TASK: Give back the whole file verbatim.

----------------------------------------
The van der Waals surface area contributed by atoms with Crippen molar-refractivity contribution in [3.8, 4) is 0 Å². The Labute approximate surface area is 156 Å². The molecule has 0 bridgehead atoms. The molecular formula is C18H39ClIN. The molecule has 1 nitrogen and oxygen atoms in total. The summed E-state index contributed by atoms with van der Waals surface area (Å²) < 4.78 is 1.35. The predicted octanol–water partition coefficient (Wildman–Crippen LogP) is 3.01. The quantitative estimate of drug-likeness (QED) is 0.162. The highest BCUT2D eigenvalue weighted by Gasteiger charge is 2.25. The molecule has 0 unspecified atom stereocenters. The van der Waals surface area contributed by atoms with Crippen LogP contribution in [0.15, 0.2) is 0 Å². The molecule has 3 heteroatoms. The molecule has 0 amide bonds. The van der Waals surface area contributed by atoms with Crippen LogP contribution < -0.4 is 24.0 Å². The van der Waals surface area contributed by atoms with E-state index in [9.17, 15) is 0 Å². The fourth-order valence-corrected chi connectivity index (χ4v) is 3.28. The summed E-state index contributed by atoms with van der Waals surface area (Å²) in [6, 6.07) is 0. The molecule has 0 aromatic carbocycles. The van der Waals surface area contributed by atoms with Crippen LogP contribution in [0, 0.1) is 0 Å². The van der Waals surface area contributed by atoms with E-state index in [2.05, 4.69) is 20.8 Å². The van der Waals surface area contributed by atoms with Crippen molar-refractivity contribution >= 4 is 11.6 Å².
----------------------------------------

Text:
The van der Waals surface area contributed by atoms with Crippen molar-refractivity contribution in [3.8, 4) is 0 Å². The Labute approximate surface area is 156 Å². The molecule has 0 bridgehead atoms. The molecular formula is C18H39ClIN. The molecule has 1 nitrogen and oxygen atoms in total. The summed E-state index contributed by atoms with van der Waals surface area (Å²) < 4.78 is 1.35. The predicted octanol–water partition coefficient (Wildman–Crippen LogP) is 3.01. The quantitative estimate of drug-likeness (QED) is 0.162. The highest BCUT2D eigenvalue weighted by Gasteiger charge is 2.25. The molecule has 0 unspecified atom stereocenters. The van der Waals surface area contributed by atoms with Crippen LogP contribution in [0.15, 0.2) is 0 Å². The molecule has 3 heteroatoms. The molecule has 0 amide bonds. The van der Waals surface area contributed by atoms with Crippen LogP contribution < -0.4 is 24.0 Å². The van der Waals surface area contributed by atoms with E-state index in [9.17, 15) is 0 Å². The fourth-order valence-corrected chi connectivity index (χ4v) is 3.28. The summed E-state index contributed by atoms with van der Waals surface area (Å²) in [6, 6.07) is 0. The molecule has 0 aromatic carbocycles. The van der Waals surface area contributed by atoms with Crippen LogP contribution in [0, 0.1) is 0 Å². The van der Waals surface area contributed by atoms with E-state index in [2.05, 4.69) is 20.8 Å². The van der Waals surface area contributed by atoms with Crippen molar-refractivity contribution >= 4 is 11.6 Å².